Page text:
Obamacare and Health Care Rationing

The local newspapers didn’t want to publish this as an Op-Ed, so for your viewing pleasure, here are my latest health care thoughts:

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As occurred during the infamous Obamacare town halls of 2009, Republicans have repeatedly brought up the politically charged health care “R” word—rationing. It strikes me as odd that so many conservative legislators would refer to Obamacare as rationing, when it is actually the elimination of the law that will eradicate coverage for millions and destabilize many other areas of the health care system.

Over the past number of weeks, many GOP legislators have cooled a bit on a rushed repeal of Obamacare. A replacement is desired by many before a repeal should occur so as to lessen the blow to the approximately 20 million people who would directly lose their coverage by eliminating the law. In opposition to this view, Utah’s own Senator Mike Lee has attempted to rally the congressional troops to swift repeal without so much as a hint of replacing it.

In addition to providing insurance to about 20 million people, the law impacts many other areas within health care. Stabilization of benefits through employer-sponsored plans, decreased costs to Medicare without decreasing coverage, and providing a framework in which to improve the way health care is delivered and paid for, all result from Obamacare.

This is why it is so concerning that Speaker Ryan has erroneously referred to one provision of the law as a “rationing board”. Rationing has also been mentioned by other GOP legislators, with many resurrecting the fabricated “death panel” claim. Is providing coverage and helping the health care system rationing? Elected officials taking away health insurance from millions of Americans sounds a lot more like rationing to me.

A woman at Rep Chaffetz’ recent town hall asked why he wanted to take away her cancer screenings by defunding Planned Parenthood and taking away other options for coverage. “I believe there is a better use for that money,” was his answer. An estimated 44,000 more people will die per year with repeal. This is the definition of rationing health care.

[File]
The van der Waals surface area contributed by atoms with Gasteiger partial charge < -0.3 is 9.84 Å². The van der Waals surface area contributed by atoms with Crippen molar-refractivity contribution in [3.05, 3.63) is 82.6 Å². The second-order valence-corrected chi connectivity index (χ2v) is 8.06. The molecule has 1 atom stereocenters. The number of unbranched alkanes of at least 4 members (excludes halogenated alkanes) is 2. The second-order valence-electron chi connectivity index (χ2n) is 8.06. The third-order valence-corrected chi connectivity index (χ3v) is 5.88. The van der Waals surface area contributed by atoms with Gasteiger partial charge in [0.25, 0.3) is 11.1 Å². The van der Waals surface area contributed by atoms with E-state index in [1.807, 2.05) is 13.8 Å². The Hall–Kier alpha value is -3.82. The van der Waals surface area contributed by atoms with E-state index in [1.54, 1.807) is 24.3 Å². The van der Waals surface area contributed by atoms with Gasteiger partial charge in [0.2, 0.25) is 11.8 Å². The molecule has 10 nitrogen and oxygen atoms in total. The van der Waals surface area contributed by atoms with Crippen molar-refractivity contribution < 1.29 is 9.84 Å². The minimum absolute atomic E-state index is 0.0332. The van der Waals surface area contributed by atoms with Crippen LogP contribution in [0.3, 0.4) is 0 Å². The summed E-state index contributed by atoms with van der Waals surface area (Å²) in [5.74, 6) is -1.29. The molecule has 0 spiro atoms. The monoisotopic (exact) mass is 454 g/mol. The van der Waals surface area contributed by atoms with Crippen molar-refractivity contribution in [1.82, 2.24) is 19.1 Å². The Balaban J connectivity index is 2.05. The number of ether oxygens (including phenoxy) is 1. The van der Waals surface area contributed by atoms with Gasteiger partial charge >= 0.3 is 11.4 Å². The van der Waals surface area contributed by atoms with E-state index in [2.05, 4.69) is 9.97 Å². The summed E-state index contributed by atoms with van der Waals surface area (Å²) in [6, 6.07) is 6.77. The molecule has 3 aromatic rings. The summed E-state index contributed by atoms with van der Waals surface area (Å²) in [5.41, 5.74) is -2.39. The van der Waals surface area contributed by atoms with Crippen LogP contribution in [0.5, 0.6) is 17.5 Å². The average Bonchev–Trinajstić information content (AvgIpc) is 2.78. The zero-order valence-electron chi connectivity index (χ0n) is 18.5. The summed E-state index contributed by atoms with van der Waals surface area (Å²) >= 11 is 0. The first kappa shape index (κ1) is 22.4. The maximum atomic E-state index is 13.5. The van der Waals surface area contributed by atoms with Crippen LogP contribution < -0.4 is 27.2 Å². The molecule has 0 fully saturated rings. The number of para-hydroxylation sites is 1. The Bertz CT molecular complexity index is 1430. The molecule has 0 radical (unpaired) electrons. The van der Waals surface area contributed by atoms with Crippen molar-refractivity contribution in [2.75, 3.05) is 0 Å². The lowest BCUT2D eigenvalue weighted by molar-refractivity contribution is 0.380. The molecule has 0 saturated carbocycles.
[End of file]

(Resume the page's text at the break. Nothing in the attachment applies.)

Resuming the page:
The argument for coverage is not merely one about morality, though that does play into it. The argument for coverage is just as much an economic one. Improved health increases work productivity; the opportunity to get coverage outside of an employer decreases “job lock” where many are reluctant to find a better job or start their own business due to the fear of losing their own benefits. Having insurance has ameliorated much of the extreme costs for caring for the uninsured. Such uncompensated care would cost over $1 trillion more over the next 10 years than if the law remained. Much of that cost will be passed on to all of us, both through taxes and increased costs of care, further worsening our health care cost explosion. And this doesn’t even take into account the estimated loss of 3 million jobs with repeal.

Obamacare has had its problems, but it’s important not to throw the baby out with the bathwater. The health care “system” has been an enormous, unwieldy, complicated behemoth for many years. Health care is not expensive because Obamacare was made into law, it is expensive for a myriad of other complicated reasons. Swift repeal with no idea how to protect the millions of people impacted by this law is not moral, nor is it economically wise. Rationing care by taking it away through Obamacare repeal achieves the opposite of what GOP legislators currently claim they are trying to do.

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